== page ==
I am an author who has written a book called The Four Factors of Happiness - Open In Case Of Emergency. This book was created from the keynote speech I gave during the Northern California Rotary Convention in 2016.
The Four Factors is a book for the times. In my not so humble opinion, this book should be in every military base, hospital, college, prison, company and household. I'd love to know your thoughts and (most importantly) I need your help to share this with the world. It is time to engage in happiness discussions and share ways to be happy.
Here's an excerpt:
"What is happiness? How would you describe it? Is it feeling good or is it the absence of feeling bad? Is it both? Can you control it? Can you trigger and sustain happiness?
Happiness may be triggered by different things and may be described differently by different individuals; but I think it's fair to say what we all want is to feel happy. In general, most of us would say good health, a modicum of wealth, and loving relationships would be major components of happiness. In short, health, wealth and relationships are all connected to happiness.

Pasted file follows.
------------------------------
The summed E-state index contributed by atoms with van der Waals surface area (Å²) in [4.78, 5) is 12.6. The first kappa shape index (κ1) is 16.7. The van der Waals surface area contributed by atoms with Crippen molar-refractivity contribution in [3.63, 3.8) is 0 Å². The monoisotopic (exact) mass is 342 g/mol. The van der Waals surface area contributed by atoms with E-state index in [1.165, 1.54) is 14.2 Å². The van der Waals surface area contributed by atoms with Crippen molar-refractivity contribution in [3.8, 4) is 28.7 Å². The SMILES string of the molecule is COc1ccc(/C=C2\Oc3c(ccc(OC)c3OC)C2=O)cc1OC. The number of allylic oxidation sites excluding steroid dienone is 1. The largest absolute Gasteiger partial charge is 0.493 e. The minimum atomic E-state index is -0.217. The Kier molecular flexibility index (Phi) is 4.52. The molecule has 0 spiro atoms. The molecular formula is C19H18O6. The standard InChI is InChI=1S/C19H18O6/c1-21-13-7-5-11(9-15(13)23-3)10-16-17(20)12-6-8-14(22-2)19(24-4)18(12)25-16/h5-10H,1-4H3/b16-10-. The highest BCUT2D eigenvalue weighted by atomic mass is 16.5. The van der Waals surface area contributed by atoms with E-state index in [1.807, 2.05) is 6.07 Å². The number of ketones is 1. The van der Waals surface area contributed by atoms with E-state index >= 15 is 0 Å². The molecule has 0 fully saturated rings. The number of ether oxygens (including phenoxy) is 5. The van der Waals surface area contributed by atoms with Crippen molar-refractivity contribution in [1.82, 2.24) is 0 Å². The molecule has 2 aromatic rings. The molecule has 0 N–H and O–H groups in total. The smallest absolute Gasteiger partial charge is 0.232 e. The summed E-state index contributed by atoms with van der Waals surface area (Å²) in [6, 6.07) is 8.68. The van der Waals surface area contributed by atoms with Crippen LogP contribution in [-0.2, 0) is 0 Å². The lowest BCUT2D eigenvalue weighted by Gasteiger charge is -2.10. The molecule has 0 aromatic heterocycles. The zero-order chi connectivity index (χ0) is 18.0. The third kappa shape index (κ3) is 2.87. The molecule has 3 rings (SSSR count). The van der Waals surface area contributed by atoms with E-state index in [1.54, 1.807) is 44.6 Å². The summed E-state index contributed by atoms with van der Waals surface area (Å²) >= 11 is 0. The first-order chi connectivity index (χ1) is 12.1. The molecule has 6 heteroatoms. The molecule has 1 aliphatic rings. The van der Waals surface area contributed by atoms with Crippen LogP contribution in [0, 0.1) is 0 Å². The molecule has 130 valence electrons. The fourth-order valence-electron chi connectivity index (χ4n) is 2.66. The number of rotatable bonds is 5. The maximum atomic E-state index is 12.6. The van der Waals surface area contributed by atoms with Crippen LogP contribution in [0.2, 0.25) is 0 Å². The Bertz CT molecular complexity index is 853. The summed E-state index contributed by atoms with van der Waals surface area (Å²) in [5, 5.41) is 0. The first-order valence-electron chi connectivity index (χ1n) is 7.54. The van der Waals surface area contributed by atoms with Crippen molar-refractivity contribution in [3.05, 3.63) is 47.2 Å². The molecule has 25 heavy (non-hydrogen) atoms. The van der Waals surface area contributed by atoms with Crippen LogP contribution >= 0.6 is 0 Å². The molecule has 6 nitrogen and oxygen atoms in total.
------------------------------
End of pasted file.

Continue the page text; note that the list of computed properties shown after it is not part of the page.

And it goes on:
The search for happiness can be said to drive all human existence. The constant if not consistent release of endorphins triggered by external stimuli that makes one feel good appears to be the universal goal of our species. Be it triggered by love, companionship, affection for family and friends and sports teams, physical activity, humor, food, power, philanthropic pursuits, travel, cars, boats, pets, sex or visual stimuli; I think it is safe to say that the end goal of all human activity is to feel good. A good meal, sharing a warm hug, helping a fellow, receiving a sincere smile, achieving a certain vocational and or economic status that allows one to enjoy the things and experiences that make us feel good drives us, our ancestors and our prodigy forward. It always has and probably always will. That being said, our material achievements almost always ring hollow if we aren't happy. Further, according to a recent Harris Poll, only 1 in 3 Americans consider themselves to be very happy. What does that say about the remaining two-thirds?
With these thoughts in mind, a couple of years ago I decided to give a go at creating a keynote speech around happiness. I began to talk to people about happiness. I asked if they were happy. The happy people I spoke with had sufficient levels of what I call “The Four Factors of Happiness” in their lives. The unhappy people simply didn't...."
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